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Exhibit 4. The IT services contract map.

independent ROIs and separate time horizons, but bound by a common larger interest. Program management addresses the need to analyze and prioritize projects in terms of their contribution to a firms objectives and goals. Organizations, from engineering to information technology, public utilities to banks, and government departments to industry, find themselves trying to complete many projects with few resources. Also known as multiproject management, program management is evolving beyond managing simultaneous projects into a tool

that is capable of handling the complexities that arise due to the overlapping demands on limited resources placed by simultaneous projects. Project management is based on relatively simple linear relationships within activities and tasks, using a large number of substitutable resources. Program management is focused on handling multiple programs with limited and nonsubstitutable resources (e.g., software development and biomedical research in a bioinformatics program). Exhibit 5 summarizes the key differences between project and program management.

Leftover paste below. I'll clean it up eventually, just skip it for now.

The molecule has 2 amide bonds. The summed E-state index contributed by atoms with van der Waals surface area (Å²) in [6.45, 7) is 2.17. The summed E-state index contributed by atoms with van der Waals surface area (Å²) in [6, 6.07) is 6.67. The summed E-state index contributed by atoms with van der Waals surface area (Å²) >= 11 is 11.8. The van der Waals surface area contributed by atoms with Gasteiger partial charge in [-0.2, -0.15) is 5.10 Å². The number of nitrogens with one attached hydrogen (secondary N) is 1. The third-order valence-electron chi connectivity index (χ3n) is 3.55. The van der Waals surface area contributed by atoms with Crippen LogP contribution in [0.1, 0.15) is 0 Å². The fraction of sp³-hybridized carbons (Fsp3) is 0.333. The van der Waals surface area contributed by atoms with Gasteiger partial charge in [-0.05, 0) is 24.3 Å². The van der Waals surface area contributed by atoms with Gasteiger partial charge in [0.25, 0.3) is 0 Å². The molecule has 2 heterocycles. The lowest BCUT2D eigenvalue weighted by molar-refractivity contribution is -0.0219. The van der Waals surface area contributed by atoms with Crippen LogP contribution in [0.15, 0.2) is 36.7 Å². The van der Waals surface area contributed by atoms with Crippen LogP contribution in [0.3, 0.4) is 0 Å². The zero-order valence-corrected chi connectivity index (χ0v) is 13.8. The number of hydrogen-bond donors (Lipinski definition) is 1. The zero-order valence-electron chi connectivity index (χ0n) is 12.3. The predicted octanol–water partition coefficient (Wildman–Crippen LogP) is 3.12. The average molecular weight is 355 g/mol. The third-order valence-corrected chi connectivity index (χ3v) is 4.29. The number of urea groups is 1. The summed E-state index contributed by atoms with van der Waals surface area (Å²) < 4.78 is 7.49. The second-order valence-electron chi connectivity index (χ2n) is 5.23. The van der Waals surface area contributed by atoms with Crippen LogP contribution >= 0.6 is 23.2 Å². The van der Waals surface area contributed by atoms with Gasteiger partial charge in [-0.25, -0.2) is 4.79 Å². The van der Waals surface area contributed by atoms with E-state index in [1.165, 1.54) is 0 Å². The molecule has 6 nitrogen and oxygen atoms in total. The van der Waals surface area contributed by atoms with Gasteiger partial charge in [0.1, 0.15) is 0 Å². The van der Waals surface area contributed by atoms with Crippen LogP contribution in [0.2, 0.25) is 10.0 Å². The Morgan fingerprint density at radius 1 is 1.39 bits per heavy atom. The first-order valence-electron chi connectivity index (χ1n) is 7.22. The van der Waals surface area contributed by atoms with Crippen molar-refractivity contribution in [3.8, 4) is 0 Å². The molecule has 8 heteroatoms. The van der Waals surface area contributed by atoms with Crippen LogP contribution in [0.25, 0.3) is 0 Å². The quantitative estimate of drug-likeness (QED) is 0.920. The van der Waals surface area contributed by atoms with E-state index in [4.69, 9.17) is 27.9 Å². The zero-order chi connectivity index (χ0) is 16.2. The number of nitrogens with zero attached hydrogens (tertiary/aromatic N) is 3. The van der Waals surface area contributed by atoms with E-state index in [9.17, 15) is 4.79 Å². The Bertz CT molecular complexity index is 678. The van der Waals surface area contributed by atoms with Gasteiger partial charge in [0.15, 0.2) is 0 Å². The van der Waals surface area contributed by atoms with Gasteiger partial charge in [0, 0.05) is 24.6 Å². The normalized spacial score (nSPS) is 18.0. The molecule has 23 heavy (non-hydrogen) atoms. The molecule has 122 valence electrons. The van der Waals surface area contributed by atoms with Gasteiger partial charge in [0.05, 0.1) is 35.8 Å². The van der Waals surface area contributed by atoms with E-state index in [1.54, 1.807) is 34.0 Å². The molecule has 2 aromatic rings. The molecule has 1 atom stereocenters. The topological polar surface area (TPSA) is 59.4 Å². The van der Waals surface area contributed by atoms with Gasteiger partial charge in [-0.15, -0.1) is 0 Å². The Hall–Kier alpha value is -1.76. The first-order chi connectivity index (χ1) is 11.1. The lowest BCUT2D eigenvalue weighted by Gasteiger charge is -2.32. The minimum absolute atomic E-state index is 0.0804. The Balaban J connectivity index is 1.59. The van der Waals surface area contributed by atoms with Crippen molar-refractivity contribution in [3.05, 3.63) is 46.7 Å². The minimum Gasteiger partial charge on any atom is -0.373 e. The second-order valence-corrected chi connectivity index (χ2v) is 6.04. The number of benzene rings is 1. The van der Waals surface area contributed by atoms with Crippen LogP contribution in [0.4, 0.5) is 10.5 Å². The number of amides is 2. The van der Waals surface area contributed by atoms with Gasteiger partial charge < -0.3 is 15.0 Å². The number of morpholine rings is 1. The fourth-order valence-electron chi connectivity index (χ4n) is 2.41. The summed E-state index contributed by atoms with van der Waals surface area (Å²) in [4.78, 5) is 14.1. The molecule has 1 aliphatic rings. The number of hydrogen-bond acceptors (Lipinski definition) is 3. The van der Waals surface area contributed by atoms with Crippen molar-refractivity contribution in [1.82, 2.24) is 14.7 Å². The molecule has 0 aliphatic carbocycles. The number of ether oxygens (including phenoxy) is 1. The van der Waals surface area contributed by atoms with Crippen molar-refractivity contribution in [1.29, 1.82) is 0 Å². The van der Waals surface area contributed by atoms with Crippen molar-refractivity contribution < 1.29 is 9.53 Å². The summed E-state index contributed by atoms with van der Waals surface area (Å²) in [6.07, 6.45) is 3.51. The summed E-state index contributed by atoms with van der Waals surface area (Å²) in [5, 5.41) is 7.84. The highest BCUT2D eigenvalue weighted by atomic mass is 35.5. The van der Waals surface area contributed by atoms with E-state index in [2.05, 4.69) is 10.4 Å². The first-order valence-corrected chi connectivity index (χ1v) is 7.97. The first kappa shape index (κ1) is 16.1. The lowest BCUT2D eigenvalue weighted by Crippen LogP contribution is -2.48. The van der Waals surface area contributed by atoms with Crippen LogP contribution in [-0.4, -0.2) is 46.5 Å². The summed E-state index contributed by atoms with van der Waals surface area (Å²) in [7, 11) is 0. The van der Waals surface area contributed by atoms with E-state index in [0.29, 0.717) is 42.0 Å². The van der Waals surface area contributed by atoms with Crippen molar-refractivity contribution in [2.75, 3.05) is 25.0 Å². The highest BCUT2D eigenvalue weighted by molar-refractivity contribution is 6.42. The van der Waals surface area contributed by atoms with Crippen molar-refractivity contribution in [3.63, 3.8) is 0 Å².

Exhibit 5. A comparison between project and program management.

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Internal or project-integrated agents hired by BPO suppliers must follow contractual or agency mechanisms that overcome adverse selection and moral hazard problems efficiently. The interface of such efficient management of third party dealings with the longer term relationship is the responsibility of both sides. A typical cycle in the IT services is: Phase 1. An IT service provider uses a one off project to qualify for a buyer firms IT vendors/suppliers list. The contract follows stages of the outsourcing life cycle in this phase. Phase 2. Having gained an entry into the firms list, the IT service provider initiates the process of consolidating ` -vis other IT vendors/suppliers list using its position vis-a the program management approach. Phase 3. As the IT service provider gains more projects, it moves towards relational contracts and participates in strategic IT investment decision making. Phase 4. As a preferred supplier and, possibly, an advisor to the firm on its IT investments, the IT service provider initiates fresh IT projects and uses its current position to wield some control on the allocation of future IT projects. This completes the cycle as it again competes with competing IT service providers to gain the project contract. This completes the cycle. An incumbent firm would again compete with rival IT service providers for the next project